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Abbott CMO on Expanding Continuous Glucose Monitors Access

CGM access

Mahmood Kazemi, the Chief Medical Officer of Abbott Diabetes Care, is steadfast in his aspiration: making CGM technology accessible to all individuals grappling with diabetes, irrespective of their insulin intake.

Recent developments, such as the Centers for Medicare and Medicaid Services’ expanded coverage of CGMs for Type 2 diabetes patients on basal insulin or those with a hypoglycemia history, have ushered in a pivotal shift. Abbott, a leading player in the diabetes tech market, estimates that this coverage extension could benefit approximately 2 million individuals.

Kazemi emphasizes the company’s drive to broaden accessibility, aiming to encompass Medicaid beneficiaries and individuals not reliant on insulin in their treatment regimen. In a conversation with MedTech Dive, Kazemi delves into the company’s recent studies and initiatives to enhance coverage.

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Interview Excerpt: Mahmood Kazemi on CGM Expansion

MedTech Dive (MTD): Medicare recently expanded coverage of CGMs in the U.S. for Type 2 diabetes patients. What significance does this hold for patients?

Mahmood Kazemi (MK): The expansion is a significant stride because clinical studies affirm that these technologies transcend Type 1 diabetes. Individuals with any form of diabetes can benefit from CGMs, necessitating access to glucose readings regardless of their diabetes type, be it Type 1, Type 2, gestational diabetes, or diabetes during pregnancy.

Our extensive studies over the years have showcased the advantages of these technologies for Type 2 patients. We’ve observed reductions in hemoglobin A1C levels and instances of low glucose or hypoglycemia.

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Additionally, there’s a marked enhancement in quality of life—an aspect often overlooked but crucial to ensuring tangible improvements for individuals managing diabetes.

MTD: Is there a disparity in CGM usage between individuals on multiple daily insulin injections and those on basal insulin?

MK: Decision-making is integral for individuals managing diabetes, irrespective of insulin usage. CGMs provide real-time feedback, aiding in understanding the impact of lifestyle choices, medication, and insulin on diabetes management.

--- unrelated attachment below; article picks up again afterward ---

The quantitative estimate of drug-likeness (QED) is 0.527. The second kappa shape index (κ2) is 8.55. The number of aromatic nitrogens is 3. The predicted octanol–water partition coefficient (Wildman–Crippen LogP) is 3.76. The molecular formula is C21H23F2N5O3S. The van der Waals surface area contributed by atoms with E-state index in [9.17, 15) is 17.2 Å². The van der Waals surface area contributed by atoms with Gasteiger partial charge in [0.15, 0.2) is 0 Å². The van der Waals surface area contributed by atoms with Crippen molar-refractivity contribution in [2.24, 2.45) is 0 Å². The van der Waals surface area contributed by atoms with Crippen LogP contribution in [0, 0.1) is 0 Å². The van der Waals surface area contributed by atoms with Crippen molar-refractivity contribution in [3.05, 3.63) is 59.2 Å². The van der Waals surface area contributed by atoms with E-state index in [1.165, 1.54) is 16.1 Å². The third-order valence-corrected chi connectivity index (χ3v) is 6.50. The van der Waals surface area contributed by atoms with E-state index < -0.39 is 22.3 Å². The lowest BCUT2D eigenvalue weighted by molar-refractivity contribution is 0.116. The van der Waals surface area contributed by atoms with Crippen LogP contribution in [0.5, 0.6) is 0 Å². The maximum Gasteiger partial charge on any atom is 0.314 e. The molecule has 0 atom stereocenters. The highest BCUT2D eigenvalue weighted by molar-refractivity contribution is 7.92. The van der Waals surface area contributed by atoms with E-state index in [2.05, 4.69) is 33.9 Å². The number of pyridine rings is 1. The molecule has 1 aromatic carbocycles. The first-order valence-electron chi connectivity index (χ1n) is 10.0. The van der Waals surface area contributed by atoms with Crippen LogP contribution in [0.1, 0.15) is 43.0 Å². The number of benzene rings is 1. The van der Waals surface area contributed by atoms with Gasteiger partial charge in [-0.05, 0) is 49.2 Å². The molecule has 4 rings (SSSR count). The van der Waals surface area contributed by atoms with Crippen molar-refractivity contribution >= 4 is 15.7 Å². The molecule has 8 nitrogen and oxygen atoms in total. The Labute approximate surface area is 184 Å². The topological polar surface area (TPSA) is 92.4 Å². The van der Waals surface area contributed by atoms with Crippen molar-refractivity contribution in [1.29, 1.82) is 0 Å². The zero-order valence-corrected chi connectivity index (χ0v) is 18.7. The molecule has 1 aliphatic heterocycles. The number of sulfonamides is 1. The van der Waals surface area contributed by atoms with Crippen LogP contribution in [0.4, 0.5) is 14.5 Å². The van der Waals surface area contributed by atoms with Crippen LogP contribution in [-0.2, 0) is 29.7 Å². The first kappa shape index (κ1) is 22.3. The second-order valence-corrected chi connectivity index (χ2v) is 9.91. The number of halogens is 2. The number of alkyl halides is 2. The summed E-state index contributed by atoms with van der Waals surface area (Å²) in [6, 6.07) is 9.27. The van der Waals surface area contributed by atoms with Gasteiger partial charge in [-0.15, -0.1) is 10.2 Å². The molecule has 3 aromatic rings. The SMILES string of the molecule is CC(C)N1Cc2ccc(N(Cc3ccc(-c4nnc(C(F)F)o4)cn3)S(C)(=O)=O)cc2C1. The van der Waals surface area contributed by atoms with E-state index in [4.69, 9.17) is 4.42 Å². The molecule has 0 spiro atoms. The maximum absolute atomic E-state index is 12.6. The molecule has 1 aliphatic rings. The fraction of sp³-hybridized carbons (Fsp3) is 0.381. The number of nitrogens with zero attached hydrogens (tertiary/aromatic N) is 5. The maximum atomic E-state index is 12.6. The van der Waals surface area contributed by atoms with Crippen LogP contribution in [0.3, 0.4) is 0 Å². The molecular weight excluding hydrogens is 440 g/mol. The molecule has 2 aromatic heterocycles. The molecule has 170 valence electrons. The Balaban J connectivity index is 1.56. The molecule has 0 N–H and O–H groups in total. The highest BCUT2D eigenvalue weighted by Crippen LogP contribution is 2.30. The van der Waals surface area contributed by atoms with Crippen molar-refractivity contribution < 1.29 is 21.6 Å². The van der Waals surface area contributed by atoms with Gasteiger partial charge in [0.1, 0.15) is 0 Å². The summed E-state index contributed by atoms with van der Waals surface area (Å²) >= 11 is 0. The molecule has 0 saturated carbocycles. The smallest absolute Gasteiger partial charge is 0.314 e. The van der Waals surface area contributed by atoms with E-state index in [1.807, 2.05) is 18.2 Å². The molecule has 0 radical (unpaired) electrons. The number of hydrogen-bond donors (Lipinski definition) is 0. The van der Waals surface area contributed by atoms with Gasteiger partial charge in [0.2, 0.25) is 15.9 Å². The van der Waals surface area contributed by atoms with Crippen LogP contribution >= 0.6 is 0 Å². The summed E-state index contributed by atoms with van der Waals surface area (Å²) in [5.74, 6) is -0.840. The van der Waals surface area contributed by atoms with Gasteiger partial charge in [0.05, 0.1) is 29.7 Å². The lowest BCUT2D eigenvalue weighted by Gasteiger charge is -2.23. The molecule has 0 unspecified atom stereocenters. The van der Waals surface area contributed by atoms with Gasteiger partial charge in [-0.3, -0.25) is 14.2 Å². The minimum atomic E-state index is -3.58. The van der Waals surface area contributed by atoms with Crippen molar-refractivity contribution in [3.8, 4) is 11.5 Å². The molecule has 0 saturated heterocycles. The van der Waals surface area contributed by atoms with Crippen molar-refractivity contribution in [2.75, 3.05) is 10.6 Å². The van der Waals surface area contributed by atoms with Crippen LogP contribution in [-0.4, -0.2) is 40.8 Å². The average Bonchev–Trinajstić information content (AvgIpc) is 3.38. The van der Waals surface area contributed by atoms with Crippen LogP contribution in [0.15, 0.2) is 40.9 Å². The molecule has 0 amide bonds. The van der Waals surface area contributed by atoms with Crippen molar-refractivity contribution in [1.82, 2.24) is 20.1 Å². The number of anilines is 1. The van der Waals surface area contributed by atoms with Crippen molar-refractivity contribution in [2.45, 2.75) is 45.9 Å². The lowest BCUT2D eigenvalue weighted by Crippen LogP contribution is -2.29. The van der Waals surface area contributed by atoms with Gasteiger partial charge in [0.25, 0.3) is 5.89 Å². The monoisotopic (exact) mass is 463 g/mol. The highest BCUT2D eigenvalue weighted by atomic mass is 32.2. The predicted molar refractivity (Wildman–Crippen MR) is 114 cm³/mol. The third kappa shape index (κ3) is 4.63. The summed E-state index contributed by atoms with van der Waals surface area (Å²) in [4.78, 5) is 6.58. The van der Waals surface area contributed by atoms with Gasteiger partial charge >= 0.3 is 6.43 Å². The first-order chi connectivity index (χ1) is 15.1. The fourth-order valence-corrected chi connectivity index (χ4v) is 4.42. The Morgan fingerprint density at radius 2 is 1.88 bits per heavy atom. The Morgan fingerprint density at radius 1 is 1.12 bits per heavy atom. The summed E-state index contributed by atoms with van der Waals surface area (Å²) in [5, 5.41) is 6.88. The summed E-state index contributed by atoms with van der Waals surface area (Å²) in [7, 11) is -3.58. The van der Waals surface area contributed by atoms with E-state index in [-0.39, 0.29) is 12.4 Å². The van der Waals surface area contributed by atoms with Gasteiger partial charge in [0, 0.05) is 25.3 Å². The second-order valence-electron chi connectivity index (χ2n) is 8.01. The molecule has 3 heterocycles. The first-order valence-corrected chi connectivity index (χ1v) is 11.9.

While access is available for insulin therapy users, our focus remains on extending access to a wider audience. The medical benefits are evident for anyone with diabetes, regardless of insulin reliance.

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MTD: How does CGM access differ in the U.S. and globally?

MK: The Medicare decision was a significant leap, but Medicaid, operating at a state level unlike the national scope of Medicare, encompasses about 75 million Americans. Abbott is actively advocating and making progress on a state-by-state basis to improve continuous glucose monitor access for the Medicaid population.

The Medicare decision has also positively influenced private payers, resulting in increased coverage for Type 2 patients, even those on minimal insulin injections. Our global aim is universal accessibility for all diabetes-affected individuals.

MTD: What steps are taken for cash-pay programs?

MK: Our U.S. program ensures affordability, limiting cash payments to $75 per month for two sensors, catering to individuals lacking commercial insurance coverage or those uninsured.

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MTD: What else is pivotal for enhancing access?

MK: While coverage for Type 1 diabetes is substantial, the focus now is on Type 2 patients, especially those not reliant on insulin. Ensuring accessibility for all individuals managing diabetes remains our primary goal.

Mahmood Kazemi’s vision for comprehensive access to CGM technology underscores Abbott Diabetes Care’s commitment to inclusivity and support for the global diabetes community.